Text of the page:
Research on Diabetic Retinopathy using Cell Systems Primary Cells and Media

Cell Systems primary cells and specialized media are valuable tools to the field of ophthalmology research. Since 2016, our primary cells have been cited in more than 22 publications in ophthalmology-focused journals such as Nature: Eye, Molecular Vision, and IOVS.

The Bartoli Lab, at the Medical College of Georgia, recently published their work investigating microRNA regulation of cell senescence in a model of diabetic retinopathy1. They relied on our Primary Human Retinal Endothelial Cells cultured in our specialized media (4N0-500), which contains the normal human blood concentration of glucose (~5mM)2. To emulate hyperglycemic conditions, the researchers cultured the cells in media with high glucose (25mM). They report that high glucose conditions increase microRNA-34a expression and concomitant cellular senescence. The effect could be prevented with a microRNA antagonist delivered to the Primary Human Retinal Endothelial Cells.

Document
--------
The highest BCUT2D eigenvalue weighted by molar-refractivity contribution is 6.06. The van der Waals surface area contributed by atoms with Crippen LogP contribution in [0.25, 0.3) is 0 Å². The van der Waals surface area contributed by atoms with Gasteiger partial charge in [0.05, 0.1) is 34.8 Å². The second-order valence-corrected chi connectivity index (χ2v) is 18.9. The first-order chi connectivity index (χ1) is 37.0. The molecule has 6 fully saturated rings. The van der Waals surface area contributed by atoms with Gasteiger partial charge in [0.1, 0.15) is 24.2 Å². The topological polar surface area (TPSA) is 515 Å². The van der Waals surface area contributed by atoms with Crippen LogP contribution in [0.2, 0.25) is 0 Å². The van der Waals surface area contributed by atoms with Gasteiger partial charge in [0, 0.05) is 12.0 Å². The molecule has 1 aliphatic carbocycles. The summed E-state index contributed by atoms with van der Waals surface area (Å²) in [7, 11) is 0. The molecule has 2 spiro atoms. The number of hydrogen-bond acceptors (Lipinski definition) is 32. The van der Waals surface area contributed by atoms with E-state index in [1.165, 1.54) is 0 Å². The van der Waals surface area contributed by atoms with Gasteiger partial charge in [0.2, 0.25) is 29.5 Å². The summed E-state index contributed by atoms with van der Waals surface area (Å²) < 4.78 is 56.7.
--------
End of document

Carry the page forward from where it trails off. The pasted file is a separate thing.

Cell Systems is proud to support such diverse and important research using our life science tools.


1 Thounaojam et al. “MicroRNA-34a (miR-34a) mediates retinal endothelial cell premature senescence through mitochondrial dysfunction and loss of antioxidant activites.” Antioxidants (2019) 8(9):328.

2 Danaei and Finucane, et al. “National, regional, and global trends in fasting plasma glucose and diabetes prevalence since 1980: systematic analysis of health examination surveys and epidemiological studies with 370 country-years and 2·7 million participants”. Lancet (2011) 378:31.

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